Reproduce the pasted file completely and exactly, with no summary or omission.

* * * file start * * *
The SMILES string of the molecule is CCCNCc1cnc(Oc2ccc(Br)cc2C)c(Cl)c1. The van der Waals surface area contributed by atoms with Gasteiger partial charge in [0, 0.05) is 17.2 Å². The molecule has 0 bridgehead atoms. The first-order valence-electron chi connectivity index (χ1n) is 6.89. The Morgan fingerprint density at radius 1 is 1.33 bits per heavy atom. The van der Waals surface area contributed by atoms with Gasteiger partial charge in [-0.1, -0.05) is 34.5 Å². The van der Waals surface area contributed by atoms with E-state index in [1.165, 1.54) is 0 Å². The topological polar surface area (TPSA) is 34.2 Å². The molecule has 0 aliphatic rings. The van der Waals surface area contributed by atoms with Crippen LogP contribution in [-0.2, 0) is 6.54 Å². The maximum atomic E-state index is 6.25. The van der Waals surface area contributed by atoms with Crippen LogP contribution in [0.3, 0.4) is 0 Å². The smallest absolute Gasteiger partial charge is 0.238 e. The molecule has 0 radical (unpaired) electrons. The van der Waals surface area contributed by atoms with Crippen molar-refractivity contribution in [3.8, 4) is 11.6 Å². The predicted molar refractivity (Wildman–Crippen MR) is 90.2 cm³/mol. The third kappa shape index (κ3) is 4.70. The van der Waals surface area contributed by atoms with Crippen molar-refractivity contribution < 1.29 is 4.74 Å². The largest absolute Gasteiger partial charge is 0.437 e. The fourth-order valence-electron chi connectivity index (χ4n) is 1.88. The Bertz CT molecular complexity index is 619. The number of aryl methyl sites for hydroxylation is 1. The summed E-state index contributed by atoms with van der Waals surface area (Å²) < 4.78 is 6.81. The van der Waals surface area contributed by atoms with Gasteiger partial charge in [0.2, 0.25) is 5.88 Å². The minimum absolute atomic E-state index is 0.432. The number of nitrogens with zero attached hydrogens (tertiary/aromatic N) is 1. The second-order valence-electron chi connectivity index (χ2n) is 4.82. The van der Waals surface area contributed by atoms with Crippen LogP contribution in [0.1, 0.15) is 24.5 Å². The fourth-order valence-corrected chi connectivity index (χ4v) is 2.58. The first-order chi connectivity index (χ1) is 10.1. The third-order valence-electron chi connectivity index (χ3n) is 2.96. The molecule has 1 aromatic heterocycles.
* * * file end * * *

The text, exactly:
The SMILES string of the molecule is CCCNCc1cnc(Oc2ccc(Br)cc2C)c(Cl)c1. The van der Waals surface area contributed by atoms with Gasteiger partial charge in [0, 0.05) is 17.2 Å². The molecule has 0 bridgehead atoms. The first-order valence-electron chi connectivity index (χ1n) is 6.89. The Morgan fingerprint density at radius 1 is 1.33 bits per heavy atom. The van der Waals surface area contributed by atoms with Gasteiger partial charge in [-0.1, -0.05) is 34.5 Å². The van der Waals surface area contributed by atoms with E-state index in [1.165, 1.54) is 0 Å². The topological polar surface area (TPSA) is 34.2 Å². The molecule has 0 aliphatic rings. The van der Waals surface area contributed by atoms with Crippen LogP contribution in [-0.2, 0) is 6.54 Å². The maximum atomic E-state index is 6.25. The van der Waals surface area contributed by atoms with Crippen LogP contribution in [0.3, 0.4) is 0 Å². The smallest absolute Gasteiger partial charge is 0.238 e. The molecule has 0 radical (unpaired) electrons. The van der Waals surface area contributed by atoms with Crippen molar-refractivity contribution in [3.8, 4) is 11.6 Å². The predicted molar refractivity (Wildman–Crippen MR) is 90.2 cm³/mol. The third kappa shape index (κ3) is 4.70. The van der Waals surface area contributed by atoms with Crippen molar-refractivity contribution < 1.29 is 4.74 Å². The largest absolute Gasteiger partial charge is 0.437 e. The fourth-order valence-electron chi connectivity index (χ4n) is 1.88. The Bertz CT molecular complexity index is 619. The number of aryl methyl sites for hydroxylation is 1. The summed E-state index contributed by atoms with van der Waals surface area (Å²) < 4.78 is 6.81. The van der Waals surface area contributed by atoms with Gasteiger partial charge in [0.2, 0.25) is 5.88 Å². The minimum absolute atomic E-state index is 0.432. The number of nitrogens with zero attached hydrogens (tertiary/aromatic N) is 1. The second-order valence-electron chi connectivity index (χ2n) is 4.82. The van der Waals surface area contributed by atoms with Crippen LogP contribution in [0.1, 0.15) is 24.5 Å². The fourth-order valence-corrected chi connectivity index (χ4v) is 2.58. The first-order chi connectivity index (χ1) is 10.1. The third-order valence-electron chi connectivity index (χ3n) is 2.96. The molecule has 1 aromatic heterocycles.